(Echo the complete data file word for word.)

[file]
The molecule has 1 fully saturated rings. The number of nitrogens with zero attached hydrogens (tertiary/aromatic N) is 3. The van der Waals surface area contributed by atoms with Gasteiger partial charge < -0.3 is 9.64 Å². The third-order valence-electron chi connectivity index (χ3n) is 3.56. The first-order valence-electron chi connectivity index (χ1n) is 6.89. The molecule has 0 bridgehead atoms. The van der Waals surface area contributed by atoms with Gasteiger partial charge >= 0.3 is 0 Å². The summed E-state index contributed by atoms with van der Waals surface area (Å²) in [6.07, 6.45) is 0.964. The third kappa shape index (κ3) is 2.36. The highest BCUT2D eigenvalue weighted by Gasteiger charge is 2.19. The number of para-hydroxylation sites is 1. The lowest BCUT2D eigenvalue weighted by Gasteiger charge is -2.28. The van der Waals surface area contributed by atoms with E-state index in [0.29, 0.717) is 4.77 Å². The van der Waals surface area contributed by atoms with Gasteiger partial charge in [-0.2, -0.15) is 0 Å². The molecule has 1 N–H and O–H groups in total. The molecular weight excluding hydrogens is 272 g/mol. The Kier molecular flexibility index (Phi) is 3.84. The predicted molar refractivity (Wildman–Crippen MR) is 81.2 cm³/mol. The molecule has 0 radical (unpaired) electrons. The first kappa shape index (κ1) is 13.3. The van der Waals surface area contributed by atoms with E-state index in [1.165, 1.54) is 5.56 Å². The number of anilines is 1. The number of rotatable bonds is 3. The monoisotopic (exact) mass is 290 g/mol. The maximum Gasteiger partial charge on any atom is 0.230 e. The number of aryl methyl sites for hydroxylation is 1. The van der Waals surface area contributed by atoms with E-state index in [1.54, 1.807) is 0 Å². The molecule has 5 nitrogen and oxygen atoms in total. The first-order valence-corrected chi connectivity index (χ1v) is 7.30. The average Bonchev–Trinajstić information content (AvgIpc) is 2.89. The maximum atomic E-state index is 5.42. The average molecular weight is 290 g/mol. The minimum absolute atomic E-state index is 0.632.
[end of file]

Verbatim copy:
The molecule has 1 fully saturated rings. The number of nitrogens with zero attached hydrogens (tertiary/aromatic N) is 3. The van der Waals surface area contributed by atoms with Gasteiger partial charge < -0.3 is 9.64 Å². The third-order valence-electron chi connectivity index (χ3n) is 3.56. The first-order valence-electron chi connectivity index (χ1n) is 6.89. The molecule has 0 bridgehead atoms. The van der Waals surface area contributed by atoms with Gasteiger partial charge >= 0.3 is 0 Å². The summed E-state index contributed by atoms with van der Waals surface area (Å²) in [6.07, 6.45) is 0.964. The third kappa shape index (κ3) is 2.36. The highest BCUT2D eigenvalue weighted by Gasteiger charge is 2.19. The number of para-hydroxylation sites is 1. The lowest BCUT2D eigenvalue weighted by Gasteiger charge is -2.28. The van der Waals surface area contributed by atoms with E-state index in [0.29, 0.717) is 4.77 Å². The van der Waals surface area contributed by atoms with Gasteiger partial charge in [-0.2, -0.15) is 0 Å². The molecule has 1 N–H and O–H groups in total. The molecular weight excluding hydrogens is 272 g/mol. The Kier molecular flexibility index (Phi) is 3.84. The predicted molar refractivity (Wildman–Crippen MR) is 81.2 cm³/mol. The molecule has 0 radical (unpaired) electrons. The first kappa shape index (κ1) is 13.3. The van der Waals surface area contributed by atoms with E-state index in [1.165, 1.54) is 5.56 Å². The number of anilines is 1. The number of rotatable bonds is 3. The monoisotopic (exact) mass is 290 g/mol. The maximum Gasteiger partial charge on any atom is 0.230 e. The number of aryl methyl sites for hydroxylation is 1. The van der Waals surface area contributed by atoms with E-state index in [1.54, 1.807) is 0 Å². The molecule has 5 nitrogen and oxygen atoms in total. The first-order valence-corrected chi connectivity index (χ1v) is 7.30. The average Bonchev–Trinajstić information content (AvgIpc) is 2.89. The maximum atomic E-state index is 5.42. The average molecular weight is 290 g/mol. The minimum absolute atomic E-state index is 0.632.